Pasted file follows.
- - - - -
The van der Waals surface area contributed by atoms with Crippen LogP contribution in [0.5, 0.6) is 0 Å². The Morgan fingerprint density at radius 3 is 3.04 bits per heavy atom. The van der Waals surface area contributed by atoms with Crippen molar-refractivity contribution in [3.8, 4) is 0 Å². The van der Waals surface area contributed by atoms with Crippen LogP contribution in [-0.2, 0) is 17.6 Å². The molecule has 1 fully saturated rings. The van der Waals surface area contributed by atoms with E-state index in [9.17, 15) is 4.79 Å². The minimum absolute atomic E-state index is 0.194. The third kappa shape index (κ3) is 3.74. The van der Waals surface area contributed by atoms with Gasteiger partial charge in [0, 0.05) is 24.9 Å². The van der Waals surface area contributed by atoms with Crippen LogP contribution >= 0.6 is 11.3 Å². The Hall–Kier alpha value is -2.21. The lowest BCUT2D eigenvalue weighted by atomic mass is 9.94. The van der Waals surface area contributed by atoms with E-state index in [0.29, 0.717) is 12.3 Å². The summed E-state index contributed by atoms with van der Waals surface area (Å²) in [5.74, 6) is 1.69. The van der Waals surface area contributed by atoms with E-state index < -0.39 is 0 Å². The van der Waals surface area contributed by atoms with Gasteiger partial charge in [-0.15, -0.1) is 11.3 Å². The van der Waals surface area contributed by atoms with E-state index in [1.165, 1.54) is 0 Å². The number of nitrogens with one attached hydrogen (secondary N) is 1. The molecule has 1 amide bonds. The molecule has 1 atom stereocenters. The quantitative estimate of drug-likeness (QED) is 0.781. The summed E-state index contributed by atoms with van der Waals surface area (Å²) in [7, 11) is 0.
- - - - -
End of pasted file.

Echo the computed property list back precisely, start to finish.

The van der Waals surface area contributed by atoms with Crippen LogP contribution in [0.5, 0.6) is 0 Å². The Morgan fingerprint density at radius 3 is 3.04 bits per heavy atom. The van der Waals surface area contributed by atoms with Crippen molar-refractivity contribution in [3.8, 4) is 0 Å². The van der Waals surface area contributed by atoms with Crippen LogP contribution in [-0.2, 0) is 17.6 Å². The molecule has 1 fully saturated rings. The van der Waals surface area contributed by atoms with E-state index in [9.17, 15) is 4.79 Å². The minimum absolute atomic E-state index is 0.194. The third kappa shape index (κ3) is 3.74. The van der Waals surface area contributed by atoms with Gasteiger partial charge in [0, 0.05) is 24.9 Å². The van der Waals surface area contributed by atoms with Crippen LogP contribution >= 0.6 is 11.3 Å². The Hall–Kier alpha value is -2.21. The lowest BCUT2D eigenvalue weighted by atomic mass is 9.94. The van der Waals surface area contributed by atoms with E-state index in [0.29, 0.717) is 12.3 Å². The summed E-state index contributed by atoms with van der Waals surface area (Å²) in [5.74, 6) is 1.69. The van der Waals surface area contributed by atoms with E-state index < -0.39 is 0 Å². The van der Waals surface area contributed by atoms with Gasteiger partial charge in [-0.15, -0.1) is 11.3 Å². The van der Waals surface area contributed by atoms with E-state index in [1.165, 1.54) is 0 Å². The number of nitrogens with one attached hydrogen (secondary N) is 1. The molecule has 1 amide bonds. The molecule has 1 atom stereocenters. The quantitative estimate of drug-likeness (QED) is 0.781. The summed E-state index contributed by atoms with van der Waals surface area (Å²) in [7, 11) is 0.